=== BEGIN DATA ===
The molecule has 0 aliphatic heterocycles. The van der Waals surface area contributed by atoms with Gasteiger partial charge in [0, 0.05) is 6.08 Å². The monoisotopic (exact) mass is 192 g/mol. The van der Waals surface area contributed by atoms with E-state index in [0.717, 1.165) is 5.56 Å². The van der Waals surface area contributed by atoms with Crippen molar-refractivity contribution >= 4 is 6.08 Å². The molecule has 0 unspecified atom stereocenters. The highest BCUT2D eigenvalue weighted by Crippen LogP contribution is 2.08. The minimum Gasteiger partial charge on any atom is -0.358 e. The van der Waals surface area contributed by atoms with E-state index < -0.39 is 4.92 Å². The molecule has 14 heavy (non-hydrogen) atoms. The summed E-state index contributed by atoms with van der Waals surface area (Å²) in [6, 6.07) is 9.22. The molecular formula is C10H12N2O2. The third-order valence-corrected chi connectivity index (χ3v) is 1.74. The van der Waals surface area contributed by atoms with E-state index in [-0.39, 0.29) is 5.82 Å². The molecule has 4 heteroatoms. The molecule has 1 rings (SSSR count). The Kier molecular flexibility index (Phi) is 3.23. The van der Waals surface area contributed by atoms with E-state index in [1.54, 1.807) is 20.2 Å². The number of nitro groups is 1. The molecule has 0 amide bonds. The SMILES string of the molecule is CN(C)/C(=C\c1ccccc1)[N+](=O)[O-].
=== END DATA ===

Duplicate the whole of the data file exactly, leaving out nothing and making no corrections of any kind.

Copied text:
The molecule has 0 aliphatic heterocycles. The van der Waals surface area contributed by atoms with Gasteiger partial charge in [0, 0.05) is 6.08 Å². The monoisotopic (exact) mass is 192 g/mol. The van der Waals surface area contributed by atoms with E-state index in [0.717, 1.165) is 5.56 Å². The van der Waals surface area contributed by atoms with Crippen molar-refractivity contribution >= 4 is 6.08 Å². The molecule has 0 unspecified atom stereocenters. The highest BCUT2D eigenvalue weighted by Crippen LogP contribution is 2.08. The minimum Gasteiger partial charge on any atom is -0.358 e. The van der Waals surface area contributed by atoms with E-state index < -0.39 is 4.92 Å². The molecule has 14 heavy (non-hydrogen) atoms. The summed E-state index contributed by atoms with van der Waals surface area (Å²) in [6, 6.07) is 9.22. The molecular formula is C10H12N2O2. The third-order valence-corrected chi connectivity index (χ3v) is 1.74. The van der Waals surface area contributed by atoms with E-state index in [-0.39, 0.29) is 5.82 Å². The molecule has 4 heteroatoms. The molecule has 1 rings (SSSR count). The Kier molecular flexibility index (Phi) is 3.23. The van der Waals surface area contributed by atoms with E-state index in [1.54, 1.807) is 20.2 Å². The number of nitro groups is 1. The molecule has 0 amide bonds. The SMILES string of the molecule is CN(C)/C(=C\c1ccccc1)[N+](=O)[O-].